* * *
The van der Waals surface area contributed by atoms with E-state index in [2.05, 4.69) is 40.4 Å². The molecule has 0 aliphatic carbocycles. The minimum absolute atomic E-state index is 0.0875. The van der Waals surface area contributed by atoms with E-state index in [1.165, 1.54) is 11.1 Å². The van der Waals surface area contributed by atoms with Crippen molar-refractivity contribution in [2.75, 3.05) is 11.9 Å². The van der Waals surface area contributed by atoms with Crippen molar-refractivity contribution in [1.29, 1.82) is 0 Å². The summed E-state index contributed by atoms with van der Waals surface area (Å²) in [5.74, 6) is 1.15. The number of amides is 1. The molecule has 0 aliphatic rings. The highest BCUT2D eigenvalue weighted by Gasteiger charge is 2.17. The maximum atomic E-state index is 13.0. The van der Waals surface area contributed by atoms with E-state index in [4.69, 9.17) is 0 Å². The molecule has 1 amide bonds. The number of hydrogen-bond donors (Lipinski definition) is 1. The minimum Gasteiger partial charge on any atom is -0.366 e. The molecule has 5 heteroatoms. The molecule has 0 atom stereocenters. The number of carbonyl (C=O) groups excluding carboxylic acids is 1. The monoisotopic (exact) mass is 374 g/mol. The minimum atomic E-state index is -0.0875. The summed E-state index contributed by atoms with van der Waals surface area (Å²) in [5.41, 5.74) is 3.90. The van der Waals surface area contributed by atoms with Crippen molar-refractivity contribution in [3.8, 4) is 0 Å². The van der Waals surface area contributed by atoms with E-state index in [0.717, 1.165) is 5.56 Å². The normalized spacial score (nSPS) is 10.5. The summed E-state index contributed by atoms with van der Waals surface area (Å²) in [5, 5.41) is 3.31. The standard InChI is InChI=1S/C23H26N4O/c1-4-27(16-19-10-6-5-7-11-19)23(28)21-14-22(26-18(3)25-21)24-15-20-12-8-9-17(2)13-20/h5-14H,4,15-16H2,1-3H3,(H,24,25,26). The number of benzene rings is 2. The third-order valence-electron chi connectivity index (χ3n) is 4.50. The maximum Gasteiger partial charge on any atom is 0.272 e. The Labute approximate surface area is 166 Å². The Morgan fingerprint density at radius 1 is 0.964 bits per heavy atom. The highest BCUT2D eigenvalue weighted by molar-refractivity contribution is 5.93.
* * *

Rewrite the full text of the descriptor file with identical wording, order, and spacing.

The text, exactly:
The van der Waals surface area contributed by atoms with E-state index in [2.05, 4.69) is 40.4 Å². The molecule has 0 aliphatic carbocycles. The minimum absolute atomic E-state index is 0.0875. The van der Waals surface area contributed by atoms with E-state index in [1.165, 1.54) is 11.1 Å². The van der Waals surface area contributed by atoms with Crippen molar-refractivity contribution in [2.75, 3.05) is 11.9 Å². The van der Waals surface area contributed by atoms with Crippen molar-refractivity contribution in [1.29, 1.82) is 0 Å². The summed E-state index contributed by atoms with van der Waals surface area (Å²) in [5.74, 6) is 1.15. The number of amides is 1. The molecule has 0 aliphatic rings. The highest BCUT2D eigenvalue weighted by Gasteiger charge is 2.17. The maximum atomic E-state index is 13.0. The van der Waals surface area contributed by atoms with E-state index in [4.69, 9.17) is 0 Å². The molecule has 1 amide bonds. The number of hydrogen-bond donors (Lipinski definition) is 1. The minimum Gasteiger partial charge on any atom is -0.366 e. The molecule has 5 heteroatoms. The molecule has 0 atom stereocenters. The number of carbonyl (C=O) groups excluding carboxylic acids is 1. The monoisotopic (exact) mass is 374 g/mol. The minimum atomic E-state index is -0.0875. The summed E-state index contributed by atoms with van der Waals surface area (Å²) in [5.41, 5.74) is 3.90. The van der Waals surface area contributed by atoms with Crippen molar-refractivity contribution in [3.8, 4) is 0 Å². The van der Waals surface area contributed by atoms with E-state index in [0.717, 1.165) is 5.56 Å². The normalized spacial score (nSPS) is 10.5. The summed E-state index contributed by atoms with van der Waals surface area (Å²) in [5, 5.41) is 3.31. The standard InChI is InChI=1S/C23H26N4O/c1-4-27(16-19-10-6-5-7-11-19)23(28)21-14-22(26-18(3)25-21)24-15-20-12-8-9-17(2)13-20/h5-14H,4,15-16H2,1-3H3,(H,24,25,26). The number of benzene rings is 2. The third-order valence-electron chi connectivity index (χ3n) is 4.50. The maximum Gasteiger partial charge on any atom is 0.272 e. The Labute approximate surface area is 166 Å². The Morgan fingerprint density at radius 1 is 0.964 bits per heavy atom. The highest BCUT2D eigenvalue weighted by molar-refractivity contribution is 5.93.